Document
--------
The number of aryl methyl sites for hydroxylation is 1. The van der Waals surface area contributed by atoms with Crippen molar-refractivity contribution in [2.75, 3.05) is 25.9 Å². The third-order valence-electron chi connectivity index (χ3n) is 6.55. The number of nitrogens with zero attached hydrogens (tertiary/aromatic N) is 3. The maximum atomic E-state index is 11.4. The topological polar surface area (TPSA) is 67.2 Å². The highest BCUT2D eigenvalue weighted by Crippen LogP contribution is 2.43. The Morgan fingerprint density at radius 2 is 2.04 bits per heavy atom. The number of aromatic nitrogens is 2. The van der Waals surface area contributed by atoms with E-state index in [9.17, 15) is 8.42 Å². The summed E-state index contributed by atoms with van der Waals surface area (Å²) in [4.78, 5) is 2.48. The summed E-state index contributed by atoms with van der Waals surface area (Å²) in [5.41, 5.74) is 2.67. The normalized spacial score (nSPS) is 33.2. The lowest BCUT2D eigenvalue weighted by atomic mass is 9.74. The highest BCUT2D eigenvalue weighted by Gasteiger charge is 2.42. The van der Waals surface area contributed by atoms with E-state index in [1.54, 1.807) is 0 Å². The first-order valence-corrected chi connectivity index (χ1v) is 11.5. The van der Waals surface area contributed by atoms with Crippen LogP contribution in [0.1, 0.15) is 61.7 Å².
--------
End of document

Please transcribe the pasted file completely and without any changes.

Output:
The number of aryl methyl sites for hydroxylation is 1. The van der Waals surface area contributed by atoms with Crippen molar-refractivity contribution in [2.75, 3.05) is 25.9 Å². The third-order valence-electron chi connectivity index (χ3n) is 6.55. The number of nitrogens with zero attached hydrogens (tertiary/aromatic N) is 3. The maximum atomic E-state index is 11.4. The topological polar surface area (TPSA) is 67.2 Å². The highest BCUT2D eigenvalue weighted by Crippen LogP contribution is 2.43. The Morgan fingerprint density at radius 2 is 2.04 bits per heavy atom. The number of aromatic nitrogens is 2. The van der Waals surface area contributed by atoms with E-state index in [9.17, 15) is 8.42 Å². The summed E-state index contributed by atoms with van der Waals surface area (Å²) in [4.78, 5) is 2.48. The summed E-state index contributed by atoms with van der Waals surface area (Å²) in [5.41, 5.74) is 2.67. The normalized spacial score (nSPS) is 33.2. The lowest BCUT2D eigenvalue weighted by atomic mass is 9.74. The highest BCUT2D eigenvalue weighted by Gasteiger charge is 2.42. The van der Waals surface area contributed by atoms with E-state index in [1.54, 1.807) is 0 Å². The first-order valence-corrected chi connectivity index (χ1v) is 11.5. The van der Waals surface area contributed by atoms with Crippen LogP contribution in [0.1, 0.15) is 61.7 Å².